film festival

“Three-Fifty” reps attend Clermont-Ferrand Int’l Short Film Festival

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We’re happy to inform you that Network Ireland-TV, the reps for “Three-Fifty” will be attending the 32nd Clermont-Ferrand International Short Film Festival & Market ~ Jan. 29 – February 6, 2010.   If you would like to be sure the “Three-Fifty” is on television in your area, leave us a comment with your country and your city zipcode information and we’ll make sure your request is heard!  ;-))

Or, you can type in your zipcode here and we’ll let the reps know of your request.
“Three-Fifty” on Demand It!

Clermont-Ferrand is the largest and most important film festival for short films.  Buyers from all over the world attend Clermont-Ferrand to discover the best in short films for their television and cable programming needs.  FILMAD Awards in Madrid recently awarded The Clermont-Ferrand Festival the honor of  Best International Festival … and they have this totally cool image for the festival this year — see below.

I love the Clermont Ferrand 2010 Poster!

Network Ireland-TV represents the finest in short films from around the world.  “Three-Fifty” has aired on cable in several territories and numerous additional territories are still open.


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Comedy really does make everything better.
Comedy really does make everything better.

Carla Nolan, Founder and Director of The Humour Society and the World of Comedy Film Festival (and an independent T.V. and film Producer) called us the other day and requested our comedy THREE-FIFTY for their film festival.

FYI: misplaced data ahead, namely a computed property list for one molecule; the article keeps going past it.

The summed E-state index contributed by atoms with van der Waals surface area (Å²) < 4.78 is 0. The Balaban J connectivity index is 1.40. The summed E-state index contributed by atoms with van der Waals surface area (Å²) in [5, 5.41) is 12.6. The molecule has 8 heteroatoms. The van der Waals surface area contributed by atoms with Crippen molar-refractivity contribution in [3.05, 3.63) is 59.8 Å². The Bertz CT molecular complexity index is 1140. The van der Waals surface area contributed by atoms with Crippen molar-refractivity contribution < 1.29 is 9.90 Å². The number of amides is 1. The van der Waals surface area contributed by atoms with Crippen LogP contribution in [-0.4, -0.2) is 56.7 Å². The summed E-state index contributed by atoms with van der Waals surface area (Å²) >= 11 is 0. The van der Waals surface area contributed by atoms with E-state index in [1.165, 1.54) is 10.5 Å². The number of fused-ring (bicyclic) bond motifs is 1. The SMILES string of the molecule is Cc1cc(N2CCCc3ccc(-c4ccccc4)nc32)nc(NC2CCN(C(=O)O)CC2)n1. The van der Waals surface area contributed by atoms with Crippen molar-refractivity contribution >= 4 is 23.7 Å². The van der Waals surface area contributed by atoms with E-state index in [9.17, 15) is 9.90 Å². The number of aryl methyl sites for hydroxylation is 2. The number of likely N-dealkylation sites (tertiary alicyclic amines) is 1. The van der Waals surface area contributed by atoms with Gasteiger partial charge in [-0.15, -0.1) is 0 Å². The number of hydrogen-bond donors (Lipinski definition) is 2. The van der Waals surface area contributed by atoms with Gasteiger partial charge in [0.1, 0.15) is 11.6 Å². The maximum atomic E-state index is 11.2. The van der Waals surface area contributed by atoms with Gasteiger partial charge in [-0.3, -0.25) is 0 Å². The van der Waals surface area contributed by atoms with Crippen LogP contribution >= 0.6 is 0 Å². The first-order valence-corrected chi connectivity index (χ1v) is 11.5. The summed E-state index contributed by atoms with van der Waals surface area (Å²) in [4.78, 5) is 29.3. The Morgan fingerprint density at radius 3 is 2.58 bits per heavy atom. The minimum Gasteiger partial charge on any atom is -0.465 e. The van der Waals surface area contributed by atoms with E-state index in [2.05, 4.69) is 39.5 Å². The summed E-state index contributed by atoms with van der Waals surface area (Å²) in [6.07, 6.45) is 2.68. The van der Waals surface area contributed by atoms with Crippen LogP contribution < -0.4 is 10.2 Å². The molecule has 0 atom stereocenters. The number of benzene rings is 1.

“But of course, ” we replied.
February 25 – March 1.  You can read more about the festival here:
We will post days and times and venues as soon as we have them.
Thanks to everyone for all you have done for us.  We appreciate every view, every good thought, every good word.   Happy New Year!

Additional Screenings…

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Oh, we are so behind in posting!  OK, here’s the rest of the schedule:
August 31 – California NEXTGEN Film Festival in Sacramento, CA
Link here:

September 12 — CineSol Film Festival – McAllen Texas
Link here:

Lake County Film Festival

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lake-county-film-festival-logo.jpgWe are so late in posting this — oops!  Three-Fifty played in the Lake County Film Festival.  We’ve heard great things about the festival and the way they take care of their filmmakers.  We were busy here on the West Coast and just couldn’t get away.   A BIG THANK YOU! to Nat Dykeman and the whole team for having such great taste and choosing THREE-FIFTY to make sure your audience got to laugh!!!

Beloit Int’l Film Festival – the word from Katherine

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Katherine, Amy and new friends at Beloit Int’l Film FestivalWisconsin in mid-January is a frozen tundra, but the little town of Beloit and its charming film festival are warm enough to help a visitor forget the sub-zero temperatures.